Chapter 6 discusses a variety of emerging problems with the current system of taxation in the U.S. Included in this section is Hufbauer's prescription for technology export neutrality, the analogue to capital export neutrality. This calls for the U.S. to use residence-based taxation and to tax royalty and fee income from domestic technology at the same rate whether used at home or abroad. Hufbauer correctly notes that current tax laws provide an incentive at the margin for U.S. multinationals to move their productive technology abroad. Chapter 6 also examines problems in the allocation-of-expense rules, transfer pricing rules, taxation of export income, and state taxation of international income.

In Chapter 7 Hufbauer identifies his suggested reforms aimed at increasing U.S. competitiveness. These are not reforms based upon efficiency criteria, as Hufbauer readily admits. Among the major reforms are:

(i) implementing territorial-based taxation of foreign corporate earnings (which also implies repeal of the foreign tax credit for businesses, since no income received from foreign direct investment would be taxed);

(ii) allowing the deduction of all headquarters expenses incurred in the U.S. against the headquarter's U.S.-source income as a means of promoting the location of headquarters activities in the U.S.;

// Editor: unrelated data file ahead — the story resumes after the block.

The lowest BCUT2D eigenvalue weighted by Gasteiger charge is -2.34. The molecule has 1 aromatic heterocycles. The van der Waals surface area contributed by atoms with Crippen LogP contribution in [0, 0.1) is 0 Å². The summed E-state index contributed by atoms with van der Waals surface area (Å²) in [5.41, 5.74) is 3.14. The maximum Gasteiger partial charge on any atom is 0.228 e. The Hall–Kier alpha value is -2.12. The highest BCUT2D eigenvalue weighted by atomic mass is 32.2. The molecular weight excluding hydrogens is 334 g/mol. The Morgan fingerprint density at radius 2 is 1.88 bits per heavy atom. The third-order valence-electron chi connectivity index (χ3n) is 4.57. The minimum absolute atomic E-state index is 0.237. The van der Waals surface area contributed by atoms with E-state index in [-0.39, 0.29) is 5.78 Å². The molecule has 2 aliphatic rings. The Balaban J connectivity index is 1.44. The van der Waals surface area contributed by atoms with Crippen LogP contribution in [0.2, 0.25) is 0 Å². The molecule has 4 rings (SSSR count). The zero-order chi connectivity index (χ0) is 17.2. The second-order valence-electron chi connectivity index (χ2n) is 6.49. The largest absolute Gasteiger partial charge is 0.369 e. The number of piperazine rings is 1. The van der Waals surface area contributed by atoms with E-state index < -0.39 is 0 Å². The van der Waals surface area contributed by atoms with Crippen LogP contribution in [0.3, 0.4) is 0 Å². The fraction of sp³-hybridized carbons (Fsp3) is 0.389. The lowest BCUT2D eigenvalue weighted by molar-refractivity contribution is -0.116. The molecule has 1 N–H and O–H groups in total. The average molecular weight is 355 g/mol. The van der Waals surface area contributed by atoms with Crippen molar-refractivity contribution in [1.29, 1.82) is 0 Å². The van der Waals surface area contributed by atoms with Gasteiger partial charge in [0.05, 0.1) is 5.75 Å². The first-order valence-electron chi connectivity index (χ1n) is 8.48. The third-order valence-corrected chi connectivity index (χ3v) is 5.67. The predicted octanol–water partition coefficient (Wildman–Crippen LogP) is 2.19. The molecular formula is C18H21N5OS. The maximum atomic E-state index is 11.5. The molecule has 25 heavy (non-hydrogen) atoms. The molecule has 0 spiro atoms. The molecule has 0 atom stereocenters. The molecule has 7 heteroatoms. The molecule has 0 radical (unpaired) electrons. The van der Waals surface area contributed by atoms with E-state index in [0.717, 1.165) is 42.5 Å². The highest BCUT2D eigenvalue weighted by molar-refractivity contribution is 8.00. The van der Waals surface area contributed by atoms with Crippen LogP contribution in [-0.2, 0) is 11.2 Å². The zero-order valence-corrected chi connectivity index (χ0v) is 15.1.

(iii) implementing a ten-percent R&D tax credit for R&D performed in the U.S. (to offset the potential drop in returns to R&D creation from implementing technology export neutrality);

(iv) excluding from shareholder taxable income 30 percent of capital gains on equity investments in corporate shares held over five years, which is a second-best solution designed to bring the returns from debt and retained equity nearer to each other, and to allow convergence of the U.S. tax system with that of other countries;

(v) converging the tax base used by the U.S. and other developed countries; and

(vi) using binding arbitration in transfer pricing disputes and using wider use of advanced pricing agreements to reduce the cost of transfer price enforcement.

Finally, Hufbauer estimates that the U.S. would generate $12.3 billion annually in tax revenue from his reforms. However, many of the estimates are untenable. I feel that a best-case, worst-case scenario would have been more helpful. Additionally, Hufbauer's revenue gains include $12.8 billion generated by taxing portfolio income flows and another $6.0 billion obtained by closer scrutiny of transfer prices. Therefore, Hufbauer's reforms designed to promote U.S. competitiveness entail a loss of $6.5 billion annually. Hufbauer also neglects to acknowledge the very real possibility that a tax policy designed to promote U.S. competitiveness might invoke retaliation from other countries.

In conclusion, many readers may disagree with the stance that tax laws should promote U.S. competitiveness, and many more readers may disagree with Hufbauer's specific proposals. Nevertheless, Hufbauer's experience at the U.S. Treasury allows for both pragmatic and detailed recommendations seldom found in the economic literature. As such, his book is worthwhile reading for those interested in international tax policy.


[1.] Blaug, Mark. Economic Theory in Retrospect. Cambridge University Press, 1985.
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Author:Heimert, A. Michael
Publication:Southern Economic Journal
Article Type:Book Review
Date:Jul 1, 1993